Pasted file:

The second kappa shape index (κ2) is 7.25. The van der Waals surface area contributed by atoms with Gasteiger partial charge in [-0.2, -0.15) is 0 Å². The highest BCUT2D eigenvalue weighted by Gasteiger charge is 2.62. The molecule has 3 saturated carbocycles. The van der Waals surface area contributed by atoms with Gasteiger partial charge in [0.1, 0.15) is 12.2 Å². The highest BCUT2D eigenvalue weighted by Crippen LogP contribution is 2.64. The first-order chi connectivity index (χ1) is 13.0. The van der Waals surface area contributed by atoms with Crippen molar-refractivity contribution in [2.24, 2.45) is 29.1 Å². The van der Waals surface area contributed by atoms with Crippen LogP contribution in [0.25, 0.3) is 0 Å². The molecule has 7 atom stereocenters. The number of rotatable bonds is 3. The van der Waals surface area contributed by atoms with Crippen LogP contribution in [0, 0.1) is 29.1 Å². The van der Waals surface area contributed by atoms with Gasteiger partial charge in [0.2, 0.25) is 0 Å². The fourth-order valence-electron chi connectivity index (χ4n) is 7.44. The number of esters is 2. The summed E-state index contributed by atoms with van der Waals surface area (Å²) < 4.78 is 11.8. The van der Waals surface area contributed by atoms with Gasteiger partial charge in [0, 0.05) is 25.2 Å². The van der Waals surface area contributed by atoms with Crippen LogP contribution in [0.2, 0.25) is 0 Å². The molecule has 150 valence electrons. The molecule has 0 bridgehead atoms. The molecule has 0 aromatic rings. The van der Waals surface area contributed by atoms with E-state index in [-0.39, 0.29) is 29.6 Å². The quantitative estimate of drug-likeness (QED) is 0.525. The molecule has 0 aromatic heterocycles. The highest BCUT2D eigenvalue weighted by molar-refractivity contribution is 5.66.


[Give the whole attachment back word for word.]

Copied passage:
The second kappa shape index (κ2) is 7.25. The van der Waals surface area contributed by atoms with Gasteiger partial charge in [-0.2, -0.15) is 0 Å². The highest BCUT2D eigenvalue weighted by Gasteiger charge is 2.62. The molecule has 3 saturated carbocycles. The van der Waals surface area contributed by atoms with Gasteiger partial charge in [0.1, 0.15) is 12.2 Å². The highest BCUT2D eigenvalue weighted by Crippen LogP contribution is 2.64. The first-order chi connectivity index (χ1) is 13.0. The van der Waals surface area contributed by atoms with Crippen molar-refractivity contribution in [2.24, 2.45) is 29.1 Å². The van der Waals surface area contributed by atoms with Crippen LogP contribution in [0.25, 0.3) is 0 Å². The molecule has 7 atom stereocenters. The number of rotatable bonds is 3. The van der Waals surface area contributed by atoms with Crippen LogP contribution in [0, 0.1) is 29.1 Å². The van der Waals surface area contributed by atoms with Gasteiger partial charge in [0.2, 0.25) is 0 Å². The fourth-order valence-electron chi connectivity index (χ4n) is 7.44. The number of esters is 2. The summed E-state index contributed by atoms with van der Waals surface area (Å²) < 4.78 is 11.8. The van der Waals surface area contributed by atoms with Gasteiger partial charge in [0, 0.05) is 25.2 Å². The van der Waals surface area contributed by atoms with Crippen LogP contribution in [0.2, 0.25) is 0 Å². The molecule has 150 valence electrons. The molecule has 0 bridgehead atoms. The molecule has 0 aromatic rings. The van der Waals surface area contributed by atoms with E-state index in [-0.39, 0.29) is 29.6 Å². The quantitative estimate of drug-likeness (QED) is 0.525. The molecule has 0 aromatic heterocycles. The highest BCUT2D eigenvalue weighted by molar-refractivity contribution is 5.66.